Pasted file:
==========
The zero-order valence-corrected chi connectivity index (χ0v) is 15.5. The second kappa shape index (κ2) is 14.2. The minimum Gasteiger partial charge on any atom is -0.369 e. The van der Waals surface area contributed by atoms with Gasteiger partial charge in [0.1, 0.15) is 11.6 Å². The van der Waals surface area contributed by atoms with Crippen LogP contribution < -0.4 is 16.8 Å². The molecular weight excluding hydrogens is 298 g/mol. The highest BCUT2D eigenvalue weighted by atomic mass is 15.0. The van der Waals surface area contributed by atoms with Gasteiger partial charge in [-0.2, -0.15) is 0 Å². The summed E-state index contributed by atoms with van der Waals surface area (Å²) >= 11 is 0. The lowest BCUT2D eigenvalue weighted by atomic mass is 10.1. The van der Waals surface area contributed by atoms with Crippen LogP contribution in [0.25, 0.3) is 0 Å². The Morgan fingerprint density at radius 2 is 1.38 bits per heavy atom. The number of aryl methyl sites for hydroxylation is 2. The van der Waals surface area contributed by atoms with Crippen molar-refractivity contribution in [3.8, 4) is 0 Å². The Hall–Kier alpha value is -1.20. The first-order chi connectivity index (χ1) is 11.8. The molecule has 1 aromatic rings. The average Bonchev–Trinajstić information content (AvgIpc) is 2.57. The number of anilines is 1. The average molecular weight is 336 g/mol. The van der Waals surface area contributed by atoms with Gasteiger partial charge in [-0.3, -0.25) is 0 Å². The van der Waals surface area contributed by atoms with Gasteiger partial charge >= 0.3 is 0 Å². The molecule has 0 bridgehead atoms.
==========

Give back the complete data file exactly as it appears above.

The zero-order valence-corrected chi connectivity index (χ0v) is 15.5. The second kappa shape index (κ2) is 14.2. The minimum Gasteiger partial charge on any atom is -0.369 e. The van der Waals surface area contributed by atoms with Gasteiger partial charge in [0.1, 0.15) is 11.6 Å². The van der Waals surface area contributed by atoms with Crippen LogP contribution < -0.4 is 16.8 Å². The molecular weight excluding hydrogens is 298 g/mol. The highest BCUT2D eigenvalue weighted by atomic mass is 15.0. The van der Waals surface area contributed by atoms with Gasteiger partial charge in [-0.2, -0.15) is 0 Å². The summed E-state index contributed by atoms with van der Waals surface area (Å²) >= 11 is 0. The lowest BCUT2D eigenvalue weighted by atomic mass is 10.1. The van der Waals surface area contributed by atoms with Crippen LogP contribution in [0.25, 0.3) is 0 Å². The Morgan fingerprint density at radius 2 is 1.38 bits per heavy atom. The number of aryl methyl sites for hydroxylation is 2. The van der Waals surface area contributed by atoms with Crippen molar-refractivity contribution in [3.8, 4) is 0 Å². The Hall–Kier alpha value is -1.20. The first-order chi connectivity index (χ1) is 11.8. The molecule has 1 aromatic rings. The average Bonchev–Trinajstić information content (AvgIpc) is 2.57. The number of anilines is 1. The average molecular weight is 336 g/mol. The van der Waals surface area contributed by atoms with Gasteiger partial charge in [-0.3, -0.25) is 0 Å². The van der Waals surface area contributed by atoms with Gasteiger partial charge >= 0.3 is 0 Å². The molecule has 0 bridgehead atoms.